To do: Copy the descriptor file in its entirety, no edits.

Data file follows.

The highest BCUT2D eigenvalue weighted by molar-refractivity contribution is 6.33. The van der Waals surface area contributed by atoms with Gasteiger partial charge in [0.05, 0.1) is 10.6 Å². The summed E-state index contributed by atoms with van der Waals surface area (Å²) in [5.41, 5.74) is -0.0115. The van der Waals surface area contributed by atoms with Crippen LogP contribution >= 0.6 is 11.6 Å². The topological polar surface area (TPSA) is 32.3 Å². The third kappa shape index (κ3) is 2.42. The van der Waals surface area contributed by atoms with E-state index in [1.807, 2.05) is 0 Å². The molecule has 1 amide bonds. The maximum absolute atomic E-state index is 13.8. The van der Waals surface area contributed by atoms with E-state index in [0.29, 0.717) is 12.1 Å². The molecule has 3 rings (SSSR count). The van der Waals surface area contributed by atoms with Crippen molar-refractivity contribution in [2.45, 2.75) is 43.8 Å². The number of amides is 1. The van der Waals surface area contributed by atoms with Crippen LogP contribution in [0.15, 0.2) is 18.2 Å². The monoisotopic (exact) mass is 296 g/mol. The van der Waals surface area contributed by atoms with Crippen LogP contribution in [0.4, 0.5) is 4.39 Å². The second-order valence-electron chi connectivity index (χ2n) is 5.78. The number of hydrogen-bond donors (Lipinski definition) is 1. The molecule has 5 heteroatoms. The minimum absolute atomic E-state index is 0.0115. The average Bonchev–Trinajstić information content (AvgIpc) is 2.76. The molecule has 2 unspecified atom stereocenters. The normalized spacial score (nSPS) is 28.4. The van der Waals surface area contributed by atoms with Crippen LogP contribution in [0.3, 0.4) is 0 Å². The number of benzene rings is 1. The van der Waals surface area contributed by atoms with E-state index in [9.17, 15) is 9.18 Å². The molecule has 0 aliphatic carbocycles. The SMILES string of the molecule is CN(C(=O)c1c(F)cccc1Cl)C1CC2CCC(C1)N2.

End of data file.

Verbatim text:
The highest BCUT2D eigenvalue weighted by molar-refractivity contribution is 6.33. The van der Waals surface area contributed by atoms with Gasteiger partial charge in [0.05, 0.1) is 10.6 Å². The summed E-state index contributed by atoms with van der Waals surface area (Å²) in [5.41, 5.74) is -0.0115. The van der Waals surface area contributed by atoms with Crippen LogP contribution >= 0.6 is 11.6 Å². The topological polar surface area (TPSA) is 32.3 Å². The third kappa shape index (κ3) is 2.42. The van der Waals surface area contributed by atoms with E-state index in [1.807, 2.05) is 0 Å². The molecule has 1 amide bonds. The maximum absolute atomic E-state index is 13.8. The van der Waals surface area contributed by atoms with E-state index in [0.29, 0.717) is 12.1 Å². The molecule has 3 rings (SSSR count). The van der Waals surface area contributed by atoms with Crippen molar-refractivity contribution in [2.45, 2.75) is 43.8 Å². The number of amides is 1. The van der Waals surface area contributed by atoms with Crippen LogP contribution in [0.15, 0.2) is 18.2 Å². The monoisotopic (exact) mass is 296 g/mol. The van der Waals surface area contributed by atoms with Crippen LogP contribution in [0.4, 0.5) is 4.39 Å². The second-order valence-electron chi connectivity index (χ2n) is 5.78. The number of hydrogen-bond donors (Lipinski definition) is 1. The molecule has 5 heteroatoms. The minimum absolute atomic E-state index is 0.0115. The average Bonchev–Trinajstić information content (AvgIpc) is 2.76. The molecule has 2 unspecified atom stereocenters. The normalized spacial score (nSPS) is 28.4. The van der Waals surface area contributed by atoms with Crippen LogP contribution in [0.3, 0.4) is 0 Å². The number of benzene rings is 1. The van der Waals surface area contributed by atoms with E-state index in [9.17, 15) is 9.18 Å². The molecule has 0 aliphatic carbocycles. The SMILES string of the molecule is CN(C(=O)c1c(F)cccc1Cl)C1CC2CCC(C1)N2.